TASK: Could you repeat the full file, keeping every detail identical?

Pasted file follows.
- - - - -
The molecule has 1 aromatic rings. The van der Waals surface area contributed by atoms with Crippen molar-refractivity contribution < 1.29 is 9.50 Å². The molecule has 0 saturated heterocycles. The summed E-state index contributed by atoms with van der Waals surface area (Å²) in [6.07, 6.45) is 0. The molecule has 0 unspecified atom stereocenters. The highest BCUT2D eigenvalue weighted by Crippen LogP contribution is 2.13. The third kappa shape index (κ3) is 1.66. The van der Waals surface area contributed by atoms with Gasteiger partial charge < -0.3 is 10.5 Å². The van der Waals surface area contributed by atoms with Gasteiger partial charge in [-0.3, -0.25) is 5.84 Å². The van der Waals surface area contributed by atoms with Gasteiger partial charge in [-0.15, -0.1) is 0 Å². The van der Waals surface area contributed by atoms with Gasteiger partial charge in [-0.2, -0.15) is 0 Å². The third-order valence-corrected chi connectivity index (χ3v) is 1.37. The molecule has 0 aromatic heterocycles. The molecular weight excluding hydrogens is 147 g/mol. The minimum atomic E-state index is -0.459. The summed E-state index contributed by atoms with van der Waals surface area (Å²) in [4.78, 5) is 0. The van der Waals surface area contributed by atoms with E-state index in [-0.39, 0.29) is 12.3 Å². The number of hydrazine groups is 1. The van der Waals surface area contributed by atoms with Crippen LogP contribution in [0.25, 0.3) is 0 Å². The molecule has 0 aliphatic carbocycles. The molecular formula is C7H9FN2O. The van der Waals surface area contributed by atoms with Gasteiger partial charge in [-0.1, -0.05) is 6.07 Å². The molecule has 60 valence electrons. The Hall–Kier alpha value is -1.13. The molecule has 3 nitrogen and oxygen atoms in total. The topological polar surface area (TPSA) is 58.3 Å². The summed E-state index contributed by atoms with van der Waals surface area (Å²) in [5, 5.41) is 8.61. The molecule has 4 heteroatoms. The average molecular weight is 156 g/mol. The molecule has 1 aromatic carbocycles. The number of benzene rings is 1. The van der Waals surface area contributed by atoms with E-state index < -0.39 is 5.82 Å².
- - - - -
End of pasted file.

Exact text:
The molecule has 1 aromatic rings. The van der Waals surface area contributed by atoms with Crippen molar-refractivity contribution < 1.29 is 9.50 Å². The molecule has 0 saturated heterocycles. The summed E-state index contributed by atoms with van der Waals surface area (Å²) in [6.07, 6.45) is 0. The molecule has 0 unspecified atom stereocenters. The highest BCUT2D eigenvalue weighted by Crippen LogP contribution is 2.13. The third kappa shape index (κ3) is 1.66. The van der Waals surface area contributed by atoms with Gasteiger partial charge < -0.3 is 10.5 Å². The van der Waals surface area contributed by atoms with Gasteiger partial charge in [-0.3, -0.25) is 5.84 Å². The van der Waals surface area contributed by atoms with Gasteiger partial charge in [-0.15, -0.1) is 0 Å². The van der Waals surface area contributed by atoms with Gasteiger partial charge in [-0.2, -0.15) is 0 Å². The third-order valence-corrected chi connectivity index (χ3v) is 1.37. The molecule has 0 aromatic heterocycles. The molecular weight excluding hydrogens is 147 g/mol. The minimum atomic E-state index is -0.459. The summed E-state index contributed by atoms with van der Waals surface area (Å²) in [4.78, 5) is 0. The van der Waals surface area contributed by atoms with E-state index in [-0.39, 0.29) is 12.3 Å². The number of hydrazine groups is 1. The van der Waals surface area contributed by atoms with Crippen LogP contribution in [0.25, 0.3) is 0 Å². The molecule has 0 aliphatic carbocycles. The molecular formula is C7H9FN2O. The van der Waals surface area contributed by atoms with Gasteiger partial charge in [-0.1, -0.05) is 6.07 Å². The molecule has 60 valence electrons. The Hall–Kier alpha value is -1.13. The molecule has 3 nitrogen and oxygen atoms in total. The topological polar surface area (TPSA) is 58.3 Å². The summed E-state index contributed by atoms with van der Waals surface area (Å²) in [5, 5.41) is 8.61. The molecule has 4 heteroatoms. The average molecular weight is 156 g/mol. The molecule has 1 aromatic carbocycles. The number of benzene rings is 1. The van der Waals surface area contributed by atoms with E-state index < -0.39 is 5.82 Å².